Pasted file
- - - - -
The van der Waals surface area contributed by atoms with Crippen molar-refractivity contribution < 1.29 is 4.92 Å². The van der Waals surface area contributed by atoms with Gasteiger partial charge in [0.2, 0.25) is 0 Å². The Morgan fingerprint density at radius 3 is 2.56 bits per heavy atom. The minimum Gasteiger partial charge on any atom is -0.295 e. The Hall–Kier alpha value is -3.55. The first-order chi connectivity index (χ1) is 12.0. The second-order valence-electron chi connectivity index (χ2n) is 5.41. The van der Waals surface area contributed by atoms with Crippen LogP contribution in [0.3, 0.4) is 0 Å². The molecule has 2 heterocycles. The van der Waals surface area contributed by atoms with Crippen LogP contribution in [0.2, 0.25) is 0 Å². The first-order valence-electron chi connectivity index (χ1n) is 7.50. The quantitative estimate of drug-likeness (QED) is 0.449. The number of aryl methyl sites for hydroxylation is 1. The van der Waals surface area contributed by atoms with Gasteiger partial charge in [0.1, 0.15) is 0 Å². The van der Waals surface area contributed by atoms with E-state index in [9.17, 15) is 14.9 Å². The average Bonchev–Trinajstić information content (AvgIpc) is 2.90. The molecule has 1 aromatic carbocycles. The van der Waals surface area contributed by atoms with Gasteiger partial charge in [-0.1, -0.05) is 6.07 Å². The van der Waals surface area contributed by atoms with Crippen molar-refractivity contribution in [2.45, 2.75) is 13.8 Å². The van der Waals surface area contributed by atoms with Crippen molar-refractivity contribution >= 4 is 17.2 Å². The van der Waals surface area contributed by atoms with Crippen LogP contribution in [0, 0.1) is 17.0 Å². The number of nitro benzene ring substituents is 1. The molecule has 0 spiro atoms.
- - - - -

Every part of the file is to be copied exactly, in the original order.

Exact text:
The van der Waals surface area contributed by atoms with Crippen molar-refractivity contribution < 1.29 is 4.92 Å². The van der Waals surface area contributed by atoms with Gasteiger partial charge in [0.2, 0.25) is 0 Å². The Morgan fingerprint density at radius 3 is 2.56 bits per heavy atom. The minimum Gasteiger partial charge on any atom is -0.295 e. The Hall–Kier alpha value is -3.55. The first-order chi connectivity index (χ1) is 12.0. The second-order valence-electron chi connectivity index (χ2n) is 5.41. The van der Waals surface area contributed by atoms with Crippen LogP contribution in [0.3, 0.4) is 0 Å². The molecule has 2 heterocycles. The van der Waals surface area contributed by atoms with Crippen LogP contribution in [0.2, 0.25) is 0 Å². The first-order valence-electron chi connectivity index (χ1n) is 7.50. The quantitative estimate of drug-likeness (QED) is 0.449. The number of aryl methyl sites for hydroxylation is 1. The van der Waals surface area contributed by atoms with Gasteiger partial charge in [0.1, 0.15) is 0 Å². The van der Waals surface area contributed by atoms with E-state index in [9.17, 15) is 14.9 Å². The average Bonchev–Trinajstić information content (AvgIpc) is 2.90. The molecule has 1 aromatic carbocycles. The van der Waals surface area contributed by atoms with Gasteiger partial charge in [-0.1, -0.05) is 6.07 Å². The van der Waals surface area contributed by atoms with Crippen molar-refractivity contribution in [2.45, 2.75) is 13.8 Å². The van der Waals surface area contributed by atoms with Crippen molar-refractivity contribution >= 4 is 17.2 Å². The van der Waals surface area contributed by atoms with Crippen LogP contribution in [0, 0.1) is 17.0 Å². The number of nitro benzene ring substituents is 1. The molecule has 0 spiro atoms.